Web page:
My business is to conduct seminars on the National Electrical Code (NEC), grounding and bonding, and electrical safety. Even before it went into effect, questions arose in the seminars about coverage of Design E motors in the 1996 NEC. Before its issue, I attended a seminar concerning the changes to 1996 NEC. When I asked a featured speaker for information about Design E motors, his answer should have warned me, “Houston, we have a problem.” He related people’s anger toward the Code makers, saying, “I don’t know what they’re going to do about it, issue an errata or wait until the new Code cycle.”

Do about what? I just wanted an explanation of this motor’s characteristics so I could address questions about the Article 430 references to this motor.

The first mention was at Section 430-7(a)(9), which stated that, “a motor shall be marked with the following information…Design letter for design B, C, D, or E motors.”

Section 430-52 Rating or Setting for Individual Motor Circuit mentions in Section 430-52(c)(3) that, concerning Motor Branch-Circuit Short-Circuit and Ground Fault Protection, the exception allows us to increase an instantaneous trip breaker’s settings if the setting listed in Table 430-152 for Design E motors is insufficient for the starting current of the motor. Sections 430-83 and 430-109 mention that we may have to increase the size of a motor controller or disconnect switch by 1.4 or 1.3 times the horsepower rating (the HP motor rating determines which figure we use), if we are using a Design E motor.

A fine print note (FPN) at 430-7(a)(9) related that these Design letter definitions could be found in the NEMA MG 1-1993 and in the Standard Dictionary of Electrical and Electronic Terms, ANSI/IEEE 1992. I decided the Design E motor manufacturers or salespeople would be a better information source. But when I called GE, Toshiba, Baldor, Lincoln, and several others, I was told, “We don’t make such a motor, ours is of other design with such and such efficiency.”

I e-mailed a few individuals at NFPA. One response was, ‘If you don’t like what the Code says, submit a proposal to change it.’ I felt that a mistake warranted an erratum, not a proposal. I started calling the Code-making panel members responsible for Article 430. The first gentleman I spoke with told me, “We’ve been had.”

He explained that they thought the industry was going to go that way. I then ordered the NEMA MG 1-1998 Motor and Generator book, in which Design E was still listed. I was surprised because my investigation so far indicated that there is no such thing as a Design E motor.

To add to the confusion though, in September 1999, I read an EC&M article entitled “Design E Motor: You May Have Problems.” I thought, at last someone will solve this mystery. This article told about the potential problems with Design E relating to torque, and analyzed whether or not you wasted money on a motor that may not fill your needs. After reading that article, I attempted to contact the author and EC&M’s Editor-In-Chief John A. DeDad, who refused to return my calls.

In 1996 the NEC made a big change on the positive side in Table 430-152, Maximum Rating or Setting of Motor Branch-Circuit Short-Circuit and Ground-Fault Protection Devices. It was greatly simplified, with Code letters being done away with on squirrel-cage motors. Prior to the 1996 NEC, Table 430-152, listed for polyphase motors all the Code letters, and the different settings allowed for these various motors. In 1996 it was greatly simplified, or so I thought, by defining polyphase motors as being either “Design E,” or “Other than Design E.”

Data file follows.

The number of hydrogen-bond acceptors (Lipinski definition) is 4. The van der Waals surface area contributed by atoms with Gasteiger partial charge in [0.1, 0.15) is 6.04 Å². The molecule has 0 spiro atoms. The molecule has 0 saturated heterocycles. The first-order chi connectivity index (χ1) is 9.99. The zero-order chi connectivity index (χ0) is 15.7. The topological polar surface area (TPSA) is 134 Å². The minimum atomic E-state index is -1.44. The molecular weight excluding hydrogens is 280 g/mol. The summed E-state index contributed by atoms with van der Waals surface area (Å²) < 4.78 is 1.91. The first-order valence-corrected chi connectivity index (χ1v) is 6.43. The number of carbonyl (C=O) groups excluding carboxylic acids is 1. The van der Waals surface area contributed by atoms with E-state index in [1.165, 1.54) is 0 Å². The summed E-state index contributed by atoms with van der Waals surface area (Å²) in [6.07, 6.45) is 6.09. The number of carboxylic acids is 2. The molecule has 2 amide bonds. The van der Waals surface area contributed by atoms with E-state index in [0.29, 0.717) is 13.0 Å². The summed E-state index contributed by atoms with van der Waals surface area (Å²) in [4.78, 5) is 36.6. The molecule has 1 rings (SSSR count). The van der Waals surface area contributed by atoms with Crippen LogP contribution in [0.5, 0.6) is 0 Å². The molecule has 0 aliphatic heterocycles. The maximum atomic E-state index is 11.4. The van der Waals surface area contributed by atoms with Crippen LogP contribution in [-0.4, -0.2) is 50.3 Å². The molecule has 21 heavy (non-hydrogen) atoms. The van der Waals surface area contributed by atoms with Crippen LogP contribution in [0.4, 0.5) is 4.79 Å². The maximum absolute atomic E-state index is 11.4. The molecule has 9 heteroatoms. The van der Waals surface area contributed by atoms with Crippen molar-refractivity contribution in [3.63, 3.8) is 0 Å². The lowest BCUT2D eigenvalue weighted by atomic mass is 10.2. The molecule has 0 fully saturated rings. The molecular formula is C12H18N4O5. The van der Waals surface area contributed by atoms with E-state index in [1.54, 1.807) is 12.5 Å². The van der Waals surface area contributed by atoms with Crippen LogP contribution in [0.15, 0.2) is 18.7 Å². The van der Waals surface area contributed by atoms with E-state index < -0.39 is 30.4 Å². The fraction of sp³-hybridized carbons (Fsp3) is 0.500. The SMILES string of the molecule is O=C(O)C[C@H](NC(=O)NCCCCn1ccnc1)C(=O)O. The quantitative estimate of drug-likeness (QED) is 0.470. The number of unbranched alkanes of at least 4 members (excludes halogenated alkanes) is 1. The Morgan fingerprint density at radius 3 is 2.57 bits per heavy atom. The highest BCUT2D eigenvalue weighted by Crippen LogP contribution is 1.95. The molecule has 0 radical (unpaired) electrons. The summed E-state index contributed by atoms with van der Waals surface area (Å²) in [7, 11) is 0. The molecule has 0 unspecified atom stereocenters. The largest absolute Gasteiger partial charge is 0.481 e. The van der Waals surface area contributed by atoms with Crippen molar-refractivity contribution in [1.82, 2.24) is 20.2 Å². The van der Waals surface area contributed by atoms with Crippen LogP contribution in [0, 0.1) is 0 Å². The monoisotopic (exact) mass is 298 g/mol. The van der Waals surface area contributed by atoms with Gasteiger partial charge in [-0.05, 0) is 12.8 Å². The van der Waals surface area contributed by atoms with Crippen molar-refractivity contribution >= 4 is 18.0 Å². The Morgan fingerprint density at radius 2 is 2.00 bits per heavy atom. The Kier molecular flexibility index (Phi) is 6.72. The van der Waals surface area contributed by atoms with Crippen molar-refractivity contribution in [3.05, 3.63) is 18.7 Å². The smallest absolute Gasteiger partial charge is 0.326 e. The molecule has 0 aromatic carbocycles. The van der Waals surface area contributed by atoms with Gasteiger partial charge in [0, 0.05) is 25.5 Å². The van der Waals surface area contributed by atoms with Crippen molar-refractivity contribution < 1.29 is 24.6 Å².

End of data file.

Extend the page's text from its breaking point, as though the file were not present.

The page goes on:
The mystery was where to find this Design E motor, other than in the Code. Other publications ran articles on how to comply with the Code when installing a Design E motor. Oh well, I thought, the 1999 Code will surely clear the mystery up. I had no time to submit a proposal and reasoned that, by now, most people on the Code committee for Article 430 knew more about it than I did and realized there was no such thing as a Design E motor. But then, my advance copy of the 1999 NEC seemed to repeat all the sections mentioning the specifics for Design E motors. I thought I was going mad. Could someone sell me this motor or not?

Finally, my suspicions have been confirmed: I learned in December 2000 that on February 9, 2000, the NEMA Codes and Standards Committee approved a request from the Motor and Generator Section to rescind the NEMA standard covering Design E motors. The official letter is available from this writer or from NEMA. They have admitted that all the NEC requirements have created confusion because this motor never really left the Research and Development stage. They are not the motors the EPAct requires.

This EPAct originated in 1992, with a requirement that all motors between 2 and 200 Horsepower, of a Design A and B, be energy efficient. This requirement was to go in to effect November 1, 1997. Exactly which motors are involved in the EPAct mandate, and what the Code requirements are for these energy-efficient motors, if any, is a future story. But the mystery will continue, because they are still included in the 2002 NEC. We will have to wait to see if we finally get an erratum or if we must wait until the 2005 NEC. But the mystery is solved, and yes, Virginia, there really is no Design E motor.

CORCORAN is a Code consultant for EMC Code Consultants in Burlington, Wash. He can be reached at (360) 757-3605.